When placing a trade, I always use my 3% rule which limits my maximum loss of that trade in the event it does not go my way (it does happen!). The other money management rule I use is my break-even rule, which I swing into action as soon as I can.
But when to use it is a judgment call – there can be no hard and fast rules here.
Let’s say I have just taken a long bet on the EUR/USD at $1.3120. My protective stop is at $1.3075. For as long as the market trades between the two, I leave my stop where it is. If the market advances above my entry point, I start looking for a sensible point to where I can raise my stop. The problem, of course, assuming normal market volatility, is if you raise your stop to break-even too soon, there is every chance you will be stopped out prematurely before the market has had a chance to develop.
For the EUR/USD, I usually look for a move in my direction of at least 100 pips before I raise my stop.
I have a great example from late December. The EUR/USD has been in a long-term bear market for two and a half years, with very wide swings along the way. But that doesn’t mean I never try to find opportunities to trade from the long side, when I feel the technicals are lining up.
Here is the chart:
I have drawn a valid support line which passes through the August/September and December lows.
My strategy is to go long near the line.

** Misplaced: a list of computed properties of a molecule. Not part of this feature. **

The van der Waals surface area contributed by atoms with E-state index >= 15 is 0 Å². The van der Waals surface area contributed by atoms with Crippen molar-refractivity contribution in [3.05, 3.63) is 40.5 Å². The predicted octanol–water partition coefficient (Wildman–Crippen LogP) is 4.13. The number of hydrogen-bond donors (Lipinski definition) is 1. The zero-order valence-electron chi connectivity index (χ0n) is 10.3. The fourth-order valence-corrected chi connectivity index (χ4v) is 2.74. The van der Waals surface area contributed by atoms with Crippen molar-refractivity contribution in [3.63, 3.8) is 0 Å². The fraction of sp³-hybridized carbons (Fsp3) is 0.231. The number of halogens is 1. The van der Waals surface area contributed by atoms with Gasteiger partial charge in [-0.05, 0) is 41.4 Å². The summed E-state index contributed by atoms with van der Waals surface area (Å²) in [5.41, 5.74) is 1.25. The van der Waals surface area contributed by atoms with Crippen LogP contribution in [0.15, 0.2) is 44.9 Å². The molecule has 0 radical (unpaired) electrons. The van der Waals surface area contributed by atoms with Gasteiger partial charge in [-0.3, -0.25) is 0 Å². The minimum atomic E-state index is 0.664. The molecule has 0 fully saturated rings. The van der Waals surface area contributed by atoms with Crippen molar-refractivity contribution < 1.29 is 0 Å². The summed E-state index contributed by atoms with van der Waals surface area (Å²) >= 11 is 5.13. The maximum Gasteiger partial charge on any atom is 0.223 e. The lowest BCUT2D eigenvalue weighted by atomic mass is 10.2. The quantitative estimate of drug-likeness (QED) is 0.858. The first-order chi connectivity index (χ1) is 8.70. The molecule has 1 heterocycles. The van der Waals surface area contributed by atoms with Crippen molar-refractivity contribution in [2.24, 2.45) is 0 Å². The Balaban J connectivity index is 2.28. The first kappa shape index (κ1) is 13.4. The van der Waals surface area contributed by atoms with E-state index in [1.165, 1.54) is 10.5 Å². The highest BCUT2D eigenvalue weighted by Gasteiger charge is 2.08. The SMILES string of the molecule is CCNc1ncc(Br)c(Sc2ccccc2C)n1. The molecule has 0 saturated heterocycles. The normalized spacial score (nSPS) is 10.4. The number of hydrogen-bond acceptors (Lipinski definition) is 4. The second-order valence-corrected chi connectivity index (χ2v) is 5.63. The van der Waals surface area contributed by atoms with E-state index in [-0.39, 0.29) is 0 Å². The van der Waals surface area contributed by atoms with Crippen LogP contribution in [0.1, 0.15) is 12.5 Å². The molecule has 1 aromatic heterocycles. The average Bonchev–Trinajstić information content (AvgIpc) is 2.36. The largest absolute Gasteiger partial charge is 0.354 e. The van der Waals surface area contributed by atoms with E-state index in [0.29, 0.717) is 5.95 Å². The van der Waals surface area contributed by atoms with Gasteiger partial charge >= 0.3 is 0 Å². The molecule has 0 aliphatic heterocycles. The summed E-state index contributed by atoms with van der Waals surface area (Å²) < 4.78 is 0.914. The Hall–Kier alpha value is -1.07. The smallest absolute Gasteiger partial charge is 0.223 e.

As the market in late December came down to challenge the line, I thought that the line would hold and give me a nice upward bounce. I formed this view knowing the bullish sentiment consensus in the euro had fallen from over 95% in October to a recent 45% reading. It indicated to me that there were now plenty of recent euro bears on board, which could provide the fuel for a counter-trend rally.
Press reports of major analysts moving over to the dollar bullish side gave me added hope! Also, the recent downward drift had occurred on a potential positive divergence. So my plan was to go long as close to the support line as possible.
On my hourly chart, I could draw a solid downtrend line with several touch points (purple boxes). An upward break through this line could be interesting!
So, on 27 December, I entered a resting buy order just above the downtrend line at $1.3135, which was filled that morning.
My stop was just under the recent low at $130.60.
• 27 Dec long £2 rolling EUR/USD @ 1.3135
• Stop @ 130.60
• Risk 75 pips (£150 = 3% of account)
The market did rally strongly as it pushed away from my downtrend line, and the rally continued the next day as it made a high at the $1.3275 level. This was a Fibonacci 50% retrace of the down move from 14 to 23 December. When a market bounces, I always like to apply my Fibonacci tool to the previous wave as soon as I can. That gives me the likely points of resistance and/or reversal.
Since the rally was greater than my rule of thumb 100 pips, I then moved my stop to break-even.
As it happened, the market did turn around at the Fibonacci 50% retrace, and dropped through my stop for a break-even trade.
• Dec 28 sold rolling £2 EUR/USD @ 1.3135
• No gain or loss
A day-trader could have taken profits near the Fibonacci 50% retrace – a typical turning point. That would have given a nice 130 pip profit (or so). But you would then forego profits from any further upward move. The choice would be yours!
If you trade in this way, you should stay out of major trouble and keep your equity intact, ready for any future wins.
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